An Ode to the Hills - Meghalaya chefs weave together foraged ingredients and contemporary flair | Travel - Hindustan Times
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An Ode to the Hills - Meghalaya chefs weave together foraged ingredients and contemporary flair

ByChayanika Das
Jun 03, 2024 12:21 PM IST

Chefs and food enthusiasts from Meghalaya are introducing northeastern flavours to a wider audience across India.

In Meghalaya, food isn't just sustenance; it's an expression of cultural identity. Influenced by its indigenous tribes - the Khasis, Jaintias, and Garos - Meghalayan cuisine boasts a unique flavour profile that sets it apart from the rest of India. As you traverse the three main hills - each whispers its own culinary tale, offering a glimpse into the soul of the region.

Tacos de’Khasi with homemade dust by Chef Ahmedaki Laloo.(A'Origins by Ahmedaki Laloo)
Tacos de’Khasi with homemade dust by Chef Ahmedaki Laloo.(A'Origins by Ahmedaki Laloo)

The otherwise overlooked northeastern region is gaining recognition across states and countries for its unique ingredients. Many chefs and food enthusiasts from Meghalaya, now living in various parts of India, are taking the initiative to introduce the flavours of the northeast to a wider audience in mainland India.

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In recent years, a new wave of chefs has emerged in Meghalaya, blending traditional recipes with contemporary techniques to create innovative dishes that pay homage to their roots. These culinary visionaries are not only preserving age-old traditions but also pushing the boundaries of what Meghalayan cuisine can be.

A Celebration of Simplicity and Tradition

At the heart of Khasi cuisine lies a reverence for simplicity and purity of flavours. Dishes like Jadoh, a fragrant rice cooked with meat and spices, and Doh Neiiong, a hearty pork curry simmered in a rich black sesame gravy, are a celebration of authenticity and tradition.

Nambie Jessica S Marak, the first runner-up of MasterChef India Season 8, highlighted the simplicity yet rich flavours of the state's cuisine. "The stories behind my dishes draw inspiration from my history, cultural roots, tales passed down by my parents, and predominantly, the rich landscape of my village. Blessed with nature's abundance, we've mastered the art of survival through foraging and cultivating our own food. Even a humble dish like boiled mustard leaves from the mountains takes on an extraordinary taste. My culinary inspiration lies in narrating cultural stories through the canvas of a plate," Nambi explained.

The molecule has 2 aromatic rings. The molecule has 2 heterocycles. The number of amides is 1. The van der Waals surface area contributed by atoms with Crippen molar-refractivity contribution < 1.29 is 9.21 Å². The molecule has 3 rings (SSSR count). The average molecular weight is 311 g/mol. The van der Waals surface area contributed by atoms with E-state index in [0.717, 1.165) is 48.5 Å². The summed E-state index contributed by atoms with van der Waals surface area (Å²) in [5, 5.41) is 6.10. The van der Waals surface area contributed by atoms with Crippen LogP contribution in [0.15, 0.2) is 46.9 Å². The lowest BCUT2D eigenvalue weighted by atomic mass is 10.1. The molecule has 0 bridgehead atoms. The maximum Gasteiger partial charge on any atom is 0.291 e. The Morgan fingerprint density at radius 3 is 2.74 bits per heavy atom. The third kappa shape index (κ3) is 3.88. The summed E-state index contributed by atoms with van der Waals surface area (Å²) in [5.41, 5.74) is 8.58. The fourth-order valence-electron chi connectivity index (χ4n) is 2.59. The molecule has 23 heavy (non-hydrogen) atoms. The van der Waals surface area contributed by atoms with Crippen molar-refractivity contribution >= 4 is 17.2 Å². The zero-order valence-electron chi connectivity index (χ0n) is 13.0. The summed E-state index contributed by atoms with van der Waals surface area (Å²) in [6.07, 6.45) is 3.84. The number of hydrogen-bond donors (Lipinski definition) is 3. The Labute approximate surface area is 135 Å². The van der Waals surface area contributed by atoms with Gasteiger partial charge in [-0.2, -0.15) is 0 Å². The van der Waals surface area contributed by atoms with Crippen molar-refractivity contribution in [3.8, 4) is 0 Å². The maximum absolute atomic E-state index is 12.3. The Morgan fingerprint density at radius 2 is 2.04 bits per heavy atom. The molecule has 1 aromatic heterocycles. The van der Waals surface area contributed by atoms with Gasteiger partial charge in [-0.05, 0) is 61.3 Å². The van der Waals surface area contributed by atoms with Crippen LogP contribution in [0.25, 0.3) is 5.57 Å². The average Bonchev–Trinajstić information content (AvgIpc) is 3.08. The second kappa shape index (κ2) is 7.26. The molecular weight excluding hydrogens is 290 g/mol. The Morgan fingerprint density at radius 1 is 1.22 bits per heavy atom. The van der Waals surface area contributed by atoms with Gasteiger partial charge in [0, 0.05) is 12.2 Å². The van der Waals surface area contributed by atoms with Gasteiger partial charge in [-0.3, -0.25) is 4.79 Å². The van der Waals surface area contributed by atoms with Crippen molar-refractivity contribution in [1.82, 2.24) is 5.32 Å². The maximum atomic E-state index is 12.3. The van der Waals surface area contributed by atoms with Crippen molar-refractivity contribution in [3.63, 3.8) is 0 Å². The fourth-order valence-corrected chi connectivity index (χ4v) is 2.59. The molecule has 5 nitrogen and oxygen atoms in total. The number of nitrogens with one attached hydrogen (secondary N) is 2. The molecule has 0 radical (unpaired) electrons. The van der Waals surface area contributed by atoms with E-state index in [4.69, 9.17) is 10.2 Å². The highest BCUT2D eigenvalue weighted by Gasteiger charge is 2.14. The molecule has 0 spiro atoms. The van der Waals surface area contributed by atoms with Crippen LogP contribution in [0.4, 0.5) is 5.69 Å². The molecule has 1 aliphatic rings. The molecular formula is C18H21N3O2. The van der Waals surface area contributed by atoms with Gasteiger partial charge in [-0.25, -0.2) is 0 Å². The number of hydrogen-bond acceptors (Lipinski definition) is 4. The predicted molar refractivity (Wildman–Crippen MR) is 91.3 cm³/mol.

Garo cuisine is equally intriguing with its unique recipes. Meat is a fundamental component of their diet. One ingredient that enhances the flavour of their dishes is Kalchi or Katchi, a natural alkali made from banana or cotton ash, commonly used in recipes like Do'o Kappa, a renowned chicken sauce. Another popular delicacy is Nakam Bitchi, a dry fish gravy. Sobok Chatni, also known as Mekin, is a side dish made from banana flowers.

Nambi explained that Garo cuisine is rich in locally sourced ingredients, with staples like rice, bamboo shoots, and leafy greens forming the foundation of their dishes. Nambi elaborated, “Garo cuisine showcases a rich variety of locally sourced ingredients. Staples like rice, bamboo shoots, and leafy greens form the foundation, while unique elements like 'lye,' an alkalizing agent from burnt bamboo ashes, add distinctive flavours. Pork and fish, skillfully prepared, take centre stage, often complemented by the use of indigenous herbs and spices.”

Fusion Cuisine: A New Wave of Innovation

Ahmedaki Laloo, a young and innovative chef, is making waves with her fusion dishes. She is the founder of A’Origins, a concept-driven dining experience focused on tracing back and reviving age-old culinary traditions in the dishes they serve. "In our dishes, we always want to highlight seasonal produce and experiment with it. Our menu continuously evolves based on the availability of ingredients. At the end of the day, we ensure that every plate we send to the table is made with pure love and honesty," says Chef Ahme.

Ahmedaki Laloo, a young and innovative chef, is making waves with her fusion dishes.
Ahmedaki Laloo, a young and innovative chef, is making waves with her fusion dishes.

She spoke about her ethnic cuisine, Jaintia food, and said, “I come from the foothills of the Jaintia Hills. Our ethnic cuisine emphasizes the technique of smoking, blessed with the finest rice valleys. Our curries are primarily based on nai-iong, or black sesame paste, and we are meat lovers, consuming it in salads, curries, or spit roasting. Additionally, the famous Lakadong turmeric is highlighted in every dish we prepare.”

Perilla brined fish with Jyllang cream cheese by Chef Ahmedaki Laloo.(A'Origins by Ahmedaki Laloo)
Perilla brined fish with Jyllang cream cheese by Chef Ahmedaki Laloo.(A'Origins by Ahmedaki Laloo)
Banan stem marrows by Chef Ahmedaki Laloo.(A'Origins by Ahmedaki Laloo)
Banan stem marrows by Chef Ahmedaki Laloo.(A'Origins by Ahmedaki Laloo)

Chefs like Nambi and Ahme are not only preserving the cultural heritage of their ancestors but also pushing the boundaries of what Meghalayan cuisine can be.

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